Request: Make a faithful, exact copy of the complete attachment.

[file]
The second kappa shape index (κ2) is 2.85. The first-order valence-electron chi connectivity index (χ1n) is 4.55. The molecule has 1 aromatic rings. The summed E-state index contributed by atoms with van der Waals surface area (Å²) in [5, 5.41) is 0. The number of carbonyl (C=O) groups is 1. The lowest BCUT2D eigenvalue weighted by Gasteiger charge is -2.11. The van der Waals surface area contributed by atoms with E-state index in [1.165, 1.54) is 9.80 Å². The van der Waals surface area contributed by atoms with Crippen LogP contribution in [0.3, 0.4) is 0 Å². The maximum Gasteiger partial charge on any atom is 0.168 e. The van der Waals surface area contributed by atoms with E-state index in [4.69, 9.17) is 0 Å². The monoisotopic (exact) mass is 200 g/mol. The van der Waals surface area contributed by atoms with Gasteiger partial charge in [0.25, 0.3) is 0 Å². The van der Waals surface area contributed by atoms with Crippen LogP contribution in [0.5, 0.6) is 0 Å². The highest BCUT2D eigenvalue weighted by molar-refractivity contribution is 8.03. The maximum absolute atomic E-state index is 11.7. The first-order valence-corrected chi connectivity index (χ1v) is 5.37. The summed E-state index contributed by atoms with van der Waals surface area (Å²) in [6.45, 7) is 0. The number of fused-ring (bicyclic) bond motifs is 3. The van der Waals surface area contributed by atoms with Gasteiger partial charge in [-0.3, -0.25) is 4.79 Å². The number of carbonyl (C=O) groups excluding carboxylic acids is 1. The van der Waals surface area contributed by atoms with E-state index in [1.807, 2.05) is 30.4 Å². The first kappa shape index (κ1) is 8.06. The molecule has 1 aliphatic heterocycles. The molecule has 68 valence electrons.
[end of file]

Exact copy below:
The second kappa shape index (κ2) is 2.85. The first-order valence-electron chi connectivity index (χ1n) is 4.55. The molecule has 1 aromatic rings. The summed E-state index contributed by atoms with van der Waals surface area (Å²) in [5, 5.41) is 0. The number of carbonyl (C=O) groups is 1. The lowest BCUT2D eigenvalue weighted by Gasteiger charge is -2.11. The van der Waals surface area contributed by atoms with E-state index in [1.165, 1.54) is 9.80 Å². The van der Waals surface area contributed by atoms with Crippen LogP contribution in [0.3, 0.4) is 0 Å². The maximum Gasteiger partial charge on any atom is 0.168 e. The van der Waals surface area contributed by atoms with E-state index in [4.69, 9.17) is 0 Å². The monoisotopic (exact) mass is 200 g/mol. The van der Waals surface area contributed by atoms with Gasteiger partial charge in [0.25, 0.3) is 0 Å². The van der Waals surface area contributed by atoms with Crippen LogP contribution in [0.5, 0.6) is 0 Å². The highest BCUT2D eigenvalue weighted by molar-refractivity contribution is 8.03. The maximum absolute atomic E-state index is 11.7. The first-order valence-corrected chi connectivity index (χ1v) is 5.37. The summed E-state index contributed by atoms with van der Waals surface area (Å²) in [6.45, 7) is 0. The number of fused-ring (bicyclic) bond motifs is 3. The van der Waals surface area contributed by atoms with Gasteiger partial charge in [-0.3, -0.25) is 4.79 Å². The number of carbonyl (C=O) groups excluding carboxylic acids is 1. The van der Waals surface area contributed by atoms with E-state index in [1.807, 2.05) is 30.4 Å². The first kappa shape index (κ1) is 8.06. The molecule has 1 aliphatic heterocycles. The molecule has 68 valence electrons.